A successor to Christopher Nolan's non-sequential black and white debut Following , the film tracks Leonard, an insurance claims investigator turned quasi-detective, on a hunt for his wife's killer. One problem: When the burglars broke into his home and beat his wife, they cracked his head upside the mirror, which affected his ability to remember what happened just five minutes ago. The only way he can keep up with clues is by tattooing them on his body and relying on the Polaroids he's snapped about town.

Leonard retains his long-term memory, however, and Nolan leaves just enough doubt lingering as to what his main character actually recalls and what he's trained himself to forget.

Nolan complicates the story even further by starting the action at the end and rewinding us back to where it all began. It's an odd way to construct a plotâ"one that had never been fully realized before Nolan came on the scene. Sure there were forbearers that altered time and place, but only Nolan knew what sharp twists and near impossible turns he could make by revealing bits of celluloid in reverse order.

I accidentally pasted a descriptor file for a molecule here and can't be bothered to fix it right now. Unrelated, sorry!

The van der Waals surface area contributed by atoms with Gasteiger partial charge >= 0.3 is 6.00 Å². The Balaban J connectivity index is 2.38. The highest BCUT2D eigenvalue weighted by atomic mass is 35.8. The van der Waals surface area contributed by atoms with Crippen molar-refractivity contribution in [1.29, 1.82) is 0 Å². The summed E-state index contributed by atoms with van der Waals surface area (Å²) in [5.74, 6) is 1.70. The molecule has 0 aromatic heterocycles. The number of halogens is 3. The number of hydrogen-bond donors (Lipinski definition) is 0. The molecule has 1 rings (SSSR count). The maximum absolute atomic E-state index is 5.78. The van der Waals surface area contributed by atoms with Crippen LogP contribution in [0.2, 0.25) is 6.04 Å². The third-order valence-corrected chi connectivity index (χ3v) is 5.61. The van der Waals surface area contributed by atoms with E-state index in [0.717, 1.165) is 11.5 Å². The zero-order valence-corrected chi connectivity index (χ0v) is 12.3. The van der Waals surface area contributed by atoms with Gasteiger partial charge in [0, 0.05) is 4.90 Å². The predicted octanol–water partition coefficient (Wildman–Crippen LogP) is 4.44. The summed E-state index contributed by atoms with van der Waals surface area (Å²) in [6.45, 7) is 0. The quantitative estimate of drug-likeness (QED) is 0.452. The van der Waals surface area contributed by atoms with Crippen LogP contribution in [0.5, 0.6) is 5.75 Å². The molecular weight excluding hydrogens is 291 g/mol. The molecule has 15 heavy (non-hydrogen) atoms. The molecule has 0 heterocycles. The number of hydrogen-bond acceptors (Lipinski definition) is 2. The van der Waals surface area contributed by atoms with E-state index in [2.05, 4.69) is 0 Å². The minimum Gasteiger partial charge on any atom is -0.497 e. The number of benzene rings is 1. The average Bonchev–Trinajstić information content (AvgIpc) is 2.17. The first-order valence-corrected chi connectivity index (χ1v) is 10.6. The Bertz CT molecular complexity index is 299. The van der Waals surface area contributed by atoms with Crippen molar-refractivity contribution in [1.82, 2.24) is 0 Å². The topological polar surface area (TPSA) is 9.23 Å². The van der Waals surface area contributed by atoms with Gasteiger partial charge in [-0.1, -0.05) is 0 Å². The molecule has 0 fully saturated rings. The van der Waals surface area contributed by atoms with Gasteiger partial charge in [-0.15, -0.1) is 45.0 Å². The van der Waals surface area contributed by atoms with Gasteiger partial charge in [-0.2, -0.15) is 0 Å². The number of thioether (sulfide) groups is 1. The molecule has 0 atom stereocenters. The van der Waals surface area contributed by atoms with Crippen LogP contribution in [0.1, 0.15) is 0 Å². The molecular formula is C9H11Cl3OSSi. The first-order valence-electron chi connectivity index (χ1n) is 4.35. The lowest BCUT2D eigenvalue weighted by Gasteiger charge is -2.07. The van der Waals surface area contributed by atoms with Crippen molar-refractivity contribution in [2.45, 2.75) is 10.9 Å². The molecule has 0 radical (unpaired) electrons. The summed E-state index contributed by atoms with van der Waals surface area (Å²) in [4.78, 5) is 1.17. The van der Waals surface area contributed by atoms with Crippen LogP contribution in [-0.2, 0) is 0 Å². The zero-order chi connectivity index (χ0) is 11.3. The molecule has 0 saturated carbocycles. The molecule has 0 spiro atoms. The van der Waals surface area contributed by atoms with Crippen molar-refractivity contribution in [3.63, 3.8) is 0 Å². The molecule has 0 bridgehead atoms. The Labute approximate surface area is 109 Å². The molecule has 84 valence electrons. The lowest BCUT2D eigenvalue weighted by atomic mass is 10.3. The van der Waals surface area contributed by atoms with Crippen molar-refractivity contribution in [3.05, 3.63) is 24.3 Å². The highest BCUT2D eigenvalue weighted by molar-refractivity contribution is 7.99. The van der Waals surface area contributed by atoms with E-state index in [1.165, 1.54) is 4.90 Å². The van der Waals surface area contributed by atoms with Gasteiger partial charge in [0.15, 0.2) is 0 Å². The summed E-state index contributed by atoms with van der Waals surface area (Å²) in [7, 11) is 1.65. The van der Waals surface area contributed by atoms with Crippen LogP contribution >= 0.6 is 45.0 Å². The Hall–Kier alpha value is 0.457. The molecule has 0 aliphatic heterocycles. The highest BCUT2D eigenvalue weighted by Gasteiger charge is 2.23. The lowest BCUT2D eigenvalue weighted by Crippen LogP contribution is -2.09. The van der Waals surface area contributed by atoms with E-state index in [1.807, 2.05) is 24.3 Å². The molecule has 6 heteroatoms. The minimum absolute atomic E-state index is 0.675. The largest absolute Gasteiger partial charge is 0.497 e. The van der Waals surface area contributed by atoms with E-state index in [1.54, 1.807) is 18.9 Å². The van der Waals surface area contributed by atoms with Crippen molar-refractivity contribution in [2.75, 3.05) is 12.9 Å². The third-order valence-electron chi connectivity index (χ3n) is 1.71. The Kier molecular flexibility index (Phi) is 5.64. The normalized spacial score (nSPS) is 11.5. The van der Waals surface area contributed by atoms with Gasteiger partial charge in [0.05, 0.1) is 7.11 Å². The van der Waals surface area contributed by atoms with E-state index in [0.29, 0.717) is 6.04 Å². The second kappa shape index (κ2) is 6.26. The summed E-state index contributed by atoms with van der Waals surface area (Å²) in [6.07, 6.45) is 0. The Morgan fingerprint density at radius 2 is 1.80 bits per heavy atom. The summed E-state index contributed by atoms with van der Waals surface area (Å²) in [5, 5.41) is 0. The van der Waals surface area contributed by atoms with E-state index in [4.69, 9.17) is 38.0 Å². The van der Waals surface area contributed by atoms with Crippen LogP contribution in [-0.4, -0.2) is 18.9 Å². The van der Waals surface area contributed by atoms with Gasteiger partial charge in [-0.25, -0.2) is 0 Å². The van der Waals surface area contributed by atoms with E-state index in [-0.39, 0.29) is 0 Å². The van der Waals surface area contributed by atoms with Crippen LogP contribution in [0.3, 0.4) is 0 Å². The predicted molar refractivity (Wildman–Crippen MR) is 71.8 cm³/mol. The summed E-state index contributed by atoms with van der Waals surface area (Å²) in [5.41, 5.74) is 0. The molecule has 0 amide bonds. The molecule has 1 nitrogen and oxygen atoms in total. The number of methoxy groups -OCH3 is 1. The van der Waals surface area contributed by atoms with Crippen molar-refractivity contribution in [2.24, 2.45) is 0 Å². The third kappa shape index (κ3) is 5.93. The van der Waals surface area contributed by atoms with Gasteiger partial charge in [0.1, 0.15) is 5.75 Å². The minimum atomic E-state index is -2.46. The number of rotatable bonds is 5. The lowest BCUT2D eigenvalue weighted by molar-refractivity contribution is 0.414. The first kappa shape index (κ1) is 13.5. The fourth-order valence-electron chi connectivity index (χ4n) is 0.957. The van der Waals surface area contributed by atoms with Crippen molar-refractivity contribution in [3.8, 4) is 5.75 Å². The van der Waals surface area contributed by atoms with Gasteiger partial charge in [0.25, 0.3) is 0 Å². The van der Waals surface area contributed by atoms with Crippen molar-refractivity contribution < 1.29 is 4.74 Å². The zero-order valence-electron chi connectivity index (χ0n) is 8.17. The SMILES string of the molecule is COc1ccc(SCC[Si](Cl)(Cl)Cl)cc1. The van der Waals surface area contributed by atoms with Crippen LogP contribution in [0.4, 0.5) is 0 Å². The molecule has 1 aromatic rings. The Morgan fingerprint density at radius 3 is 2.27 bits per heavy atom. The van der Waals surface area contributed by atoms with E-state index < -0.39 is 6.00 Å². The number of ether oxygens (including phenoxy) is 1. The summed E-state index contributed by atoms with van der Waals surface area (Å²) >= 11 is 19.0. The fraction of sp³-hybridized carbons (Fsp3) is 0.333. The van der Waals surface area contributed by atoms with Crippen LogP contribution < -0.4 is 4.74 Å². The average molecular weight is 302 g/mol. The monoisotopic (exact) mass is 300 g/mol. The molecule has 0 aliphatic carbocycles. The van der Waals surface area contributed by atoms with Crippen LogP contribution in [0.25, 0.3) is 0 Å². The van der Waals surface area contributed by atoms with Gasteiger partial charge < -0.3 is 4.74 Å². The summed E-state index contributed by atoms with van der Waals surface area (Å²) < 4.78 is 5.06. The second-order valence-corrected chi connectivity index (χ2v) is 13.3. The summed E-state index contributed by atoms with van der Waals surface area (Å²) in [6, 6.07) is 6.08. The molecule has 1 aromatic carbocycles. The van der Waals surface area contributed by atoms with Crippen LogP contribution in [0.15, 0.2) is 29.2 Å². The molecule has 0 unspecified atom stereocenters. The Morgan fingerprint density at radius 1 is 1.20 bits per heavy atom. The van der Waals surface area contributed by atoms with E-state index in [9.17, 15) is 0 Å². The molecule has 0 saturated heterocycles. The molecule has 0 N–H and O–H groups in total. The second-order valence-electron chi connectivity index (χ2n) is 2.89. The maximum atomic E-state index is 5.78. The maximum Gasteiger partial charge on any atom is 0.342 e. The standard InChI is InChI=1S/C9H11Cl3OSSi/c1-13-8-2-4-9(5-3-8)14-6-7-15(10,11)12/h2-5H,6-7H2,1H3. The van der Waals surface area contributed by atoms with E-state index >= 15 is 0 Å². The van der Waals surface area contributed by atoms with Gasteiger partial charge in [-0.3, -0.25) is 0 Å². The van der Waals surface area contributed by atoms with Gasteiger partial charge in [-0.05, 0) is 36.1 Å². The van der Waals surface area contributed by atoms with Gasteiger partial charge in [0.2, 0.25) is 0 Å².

It was a well-conceived coming out for Guy Pierce (Leonard), Carrie-Anne Moss (outside the Matrix ) and Joe Pantoliano (also post- Matrix and irresistibly annoying as ever). And although Nolan has since crossed over to the major studio dark side (we could've done without the mediocre-at-best Insomnia ), he has managed to retain that indie flair as seen with his resurrection of the nearly collapsed Batman franchise and last year's sleight of hand Prestige .

Looking back, the narrative style of Memento is more than just a bar trick (â“Wow, that's coolâ”), it's a device that allows you to see the world through Leonard's eyes. The movie relies on the viewer to remember the previous 15-minute segment and build on it with the next before everything comes to a mind-boggling denouement, which will beg a second, or even a third, look. â" Larue Cook